Tuesday, December 9, 2008

Review: Storming Las Vegas

This is the extended text of the review of Storming Las Vegas that was published in The Miami Herald in May 2008. A few weeks later, this version was broadcast on the South Florida Arts Beat show on WLRN-FM, the Miami NPR station. I'll post the audio file (eventually), but the book is due for release soon as a paperback with new material, according to an e-mail I just received from the author, the amazing John Huddy.

Intro (Ed Bell): "Crime and criminality. Narrative styles. Steve Martin’s career turning-point, where he was convinced that he shouldn’t quit comedy. And the story of the Cuban military officer trained by the Russians who unleashed a brutal series of casino robberies on some of the biggest hotels in Las Vegas. Our reviewer, Richard Pachter, explains.

When you think about it, it’s pretty creepy. Why are otherwise law-abiding, peaceable people like you and me interested in violence and criminality? Solid citizens who wouldn’t even dream of squishing a stray palmetto bug seem inextricably attracted to bloody murder mysteries and detailed nonfiction accounts of criminally insane serial killers and their brutal sprees.

There’s no obvious answer but I’ll guess it’s because these acts present a crystallized, concentrated dose of extreme human behavior and emotion. In the hands of a really smart writer, they become more than just a recitation of the facts on a police blotter. The visceral aspects of the violence are also often less sensationalized and vulgar in this context.

Veteran TV producer and former Miami Herald writer John Huddy, while visiting Las Vegas, caught a whiff of a tale of a Cuban refugee — a Marielito, in fact — in custody after leading a succession of ultra-violent robberies at some of the city’s best-known casinos. Having started his career as a cops-and-courts reporter, Huddy knew that law enforcement personnel are usually fairly circumspect about their cases. Most prefer not to blab too much, but there was something about this case that piqued Huddy’s interest.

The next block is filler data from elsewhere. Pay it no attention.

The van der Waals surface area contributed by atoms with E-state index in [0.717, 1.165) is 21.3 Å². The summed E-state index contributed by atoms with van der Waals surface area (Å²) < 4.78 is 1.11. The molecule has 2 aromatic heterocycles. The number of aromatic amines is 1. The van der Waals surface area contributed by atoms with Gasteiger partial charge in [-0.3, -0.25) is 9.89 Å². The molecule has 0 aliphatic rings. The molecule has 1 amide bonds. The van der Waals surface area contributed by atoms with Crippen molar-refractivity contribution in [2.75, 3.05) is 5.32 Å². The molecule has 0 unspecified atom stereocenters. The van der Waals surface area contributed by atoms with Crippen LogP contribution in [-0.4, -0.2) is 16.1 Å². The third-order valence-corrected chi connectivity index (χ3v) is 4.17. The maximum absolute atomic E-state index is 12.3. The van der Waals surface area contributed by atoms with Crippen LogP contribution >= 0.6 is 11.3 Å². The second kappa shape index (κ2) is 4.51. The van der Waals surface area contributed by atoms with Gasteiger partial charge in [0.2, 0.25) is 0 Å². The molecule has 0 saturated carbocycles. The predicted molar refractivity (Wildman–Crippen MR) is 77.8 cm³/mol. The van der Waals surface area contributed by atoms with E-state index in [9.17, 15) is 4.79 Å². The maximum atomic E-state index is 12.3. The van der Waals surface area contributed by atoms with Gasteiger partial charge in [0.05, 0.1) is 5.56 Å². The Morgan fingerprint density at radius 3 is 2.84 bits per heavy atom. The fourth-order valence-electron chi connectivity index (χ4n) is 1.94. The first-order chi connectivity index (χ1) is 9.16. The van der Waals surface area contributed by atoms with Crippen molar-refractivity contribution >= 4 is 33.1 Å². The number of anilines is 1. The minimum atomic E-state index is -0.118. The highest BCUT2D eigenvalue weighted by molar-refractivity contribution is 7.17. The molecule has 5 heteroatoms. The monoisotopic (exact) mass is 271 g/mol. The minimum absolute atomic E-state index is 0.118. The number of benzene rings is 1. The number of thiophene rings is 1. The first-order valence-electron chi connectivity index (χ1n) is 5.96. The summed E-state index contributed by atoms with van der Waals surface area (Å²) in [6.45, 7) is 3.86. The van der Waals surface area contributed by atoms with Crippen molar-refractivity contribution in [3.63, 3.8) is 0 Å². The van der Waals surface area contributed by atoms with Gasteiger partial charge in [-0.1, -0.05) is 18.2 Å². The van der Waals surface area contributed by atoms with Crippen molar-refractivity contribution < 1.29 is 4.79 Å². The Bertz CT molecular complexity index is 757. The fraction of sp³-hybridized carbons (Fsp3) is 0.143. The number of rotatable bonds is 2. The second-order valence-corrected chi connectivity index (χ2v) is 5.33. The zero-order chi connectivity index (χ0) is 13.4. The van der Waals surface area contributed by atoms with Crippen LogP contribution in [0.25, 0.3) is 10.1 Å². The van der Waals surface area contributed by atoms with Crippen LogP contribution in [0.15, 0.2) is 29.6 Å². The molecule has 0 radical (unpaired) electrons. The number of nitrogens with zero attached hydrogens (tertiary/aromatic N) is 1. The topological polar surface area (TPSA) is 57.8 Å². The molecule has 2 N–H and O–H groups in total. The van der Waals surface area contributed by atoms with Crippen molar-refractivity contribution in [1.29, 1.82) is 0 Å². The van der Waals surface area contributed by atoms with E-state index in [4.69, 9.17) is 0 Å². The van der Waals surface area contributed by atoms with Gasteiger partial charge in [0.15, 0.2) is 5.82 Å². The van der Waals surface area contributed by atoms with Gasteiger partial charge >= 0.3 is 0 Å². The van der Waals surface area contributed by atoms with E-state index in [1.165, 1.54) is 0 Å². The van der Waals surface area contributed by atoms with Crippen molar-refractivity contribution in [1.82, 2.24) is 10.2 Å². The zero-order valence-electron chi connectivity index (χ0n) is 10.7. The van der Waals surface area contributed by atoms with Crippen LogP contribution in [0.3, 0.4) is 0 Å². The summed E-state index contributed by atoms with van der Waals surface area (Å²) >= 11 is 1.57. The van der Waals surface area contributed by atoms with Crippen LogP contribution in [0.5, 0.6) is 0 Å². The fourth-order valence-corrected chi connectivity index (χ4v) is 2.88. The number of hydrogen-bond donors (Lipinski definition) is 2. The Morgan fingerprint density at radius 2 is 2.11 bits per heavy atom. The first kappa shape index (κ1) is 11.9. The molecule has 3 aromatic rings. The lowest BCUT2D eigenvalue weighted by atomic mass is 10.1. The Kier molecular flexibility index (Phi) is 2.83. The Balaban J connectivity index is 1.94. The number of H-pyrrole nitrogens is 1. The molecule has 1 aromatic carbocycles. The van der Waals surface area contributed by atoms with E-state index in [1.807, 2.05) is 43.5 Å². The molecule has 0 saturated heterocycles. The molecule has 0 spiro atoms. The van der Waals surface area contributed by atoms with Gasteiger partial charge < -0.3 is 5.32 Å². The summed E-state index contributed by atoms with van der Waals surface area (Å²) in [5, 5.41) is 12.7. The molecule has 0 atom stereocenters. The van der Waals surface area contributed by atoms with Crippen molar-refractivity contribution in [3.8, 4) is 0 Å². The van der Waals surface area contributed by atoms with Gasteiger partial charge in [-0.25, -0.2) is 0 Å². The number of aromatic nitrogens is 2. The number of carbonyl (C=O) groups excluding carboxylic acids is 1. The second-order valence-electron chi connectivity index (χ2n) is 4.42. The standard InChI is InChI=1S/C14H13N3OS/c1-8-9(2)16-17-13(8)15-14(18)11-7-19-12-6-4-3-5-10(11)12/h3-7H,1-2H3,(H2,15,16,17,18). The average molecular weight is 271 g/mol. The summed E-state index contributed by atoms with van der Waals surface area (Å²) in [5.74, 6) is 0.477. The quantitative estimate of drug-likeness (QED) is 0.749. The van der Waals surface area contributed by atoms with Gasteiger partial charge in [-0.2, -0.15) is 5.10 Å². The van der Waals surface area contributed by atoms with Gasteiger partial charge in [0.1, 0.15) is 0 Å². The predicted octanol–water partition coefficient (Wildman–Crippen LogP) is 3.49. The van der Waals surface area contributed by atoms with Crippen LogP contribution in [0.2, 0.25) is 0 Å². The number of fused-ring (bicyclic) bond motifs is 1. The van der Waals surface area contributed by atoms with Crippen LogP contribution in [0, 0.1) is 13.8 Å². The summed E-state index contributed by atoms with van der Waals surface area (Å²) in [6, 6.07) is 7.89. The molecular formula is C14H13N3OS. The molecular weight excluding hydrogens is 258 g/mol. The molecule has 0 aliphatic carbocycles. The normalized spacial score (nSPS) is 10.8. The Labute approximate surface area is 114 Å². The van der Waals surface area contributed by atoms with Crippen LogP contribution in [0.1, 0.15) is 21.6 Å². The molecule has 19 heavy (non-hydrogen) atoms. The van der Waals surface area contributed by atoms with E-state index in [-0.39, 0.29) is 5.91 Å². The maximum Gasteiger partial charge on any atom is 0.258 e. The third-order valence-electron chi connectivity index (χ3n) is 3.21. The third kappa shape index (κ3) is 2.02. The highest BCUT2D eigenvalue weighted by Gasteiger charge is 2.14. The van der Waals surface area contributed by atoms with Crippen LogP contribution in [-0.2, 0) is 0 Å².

And Huddy’s interest is, itself, an interesting thing. Who is John Huddy?

For those of us who were Miami Herald readers in the mid-to-late 70s and early 80s, John Huddy was one of those writers like Edna Buchanan, Carl Hiassen and others who made that paper the legend that it still is today, to a great extent. Steve Martin recently gave props to Huddy in a memoir of his early stand-up comedy career, "Born Standing Up."

He wrote: "In Florida one night, it was balmy and I was able to take the audience outside into the street and roam around in front of the club, making wisecracks. I didn't quite know how to end the show. First I started hitchhiking; a few cars passed me by. Then a taxi came by. I hailed it and got in. I went around the block, returned and waved at the audience — still standing there — then drove off and never came back. The next morning I received one of the most crucial reviews of my life. John Huddy, the respected entertainment critic for the Miami Herald, devoted his entire column to my act. Without qualification, he raved in paragraph after paragraph, starting with HE PARADES HIS HILARITY RIGHT OUT INTO THE STREET, and concluded with: 'Steve Martin is the brightest, cleverest, wackiest new comedian around.' Oh, and the next night the club owner made sure all tabs had been paid before I took the audience outside.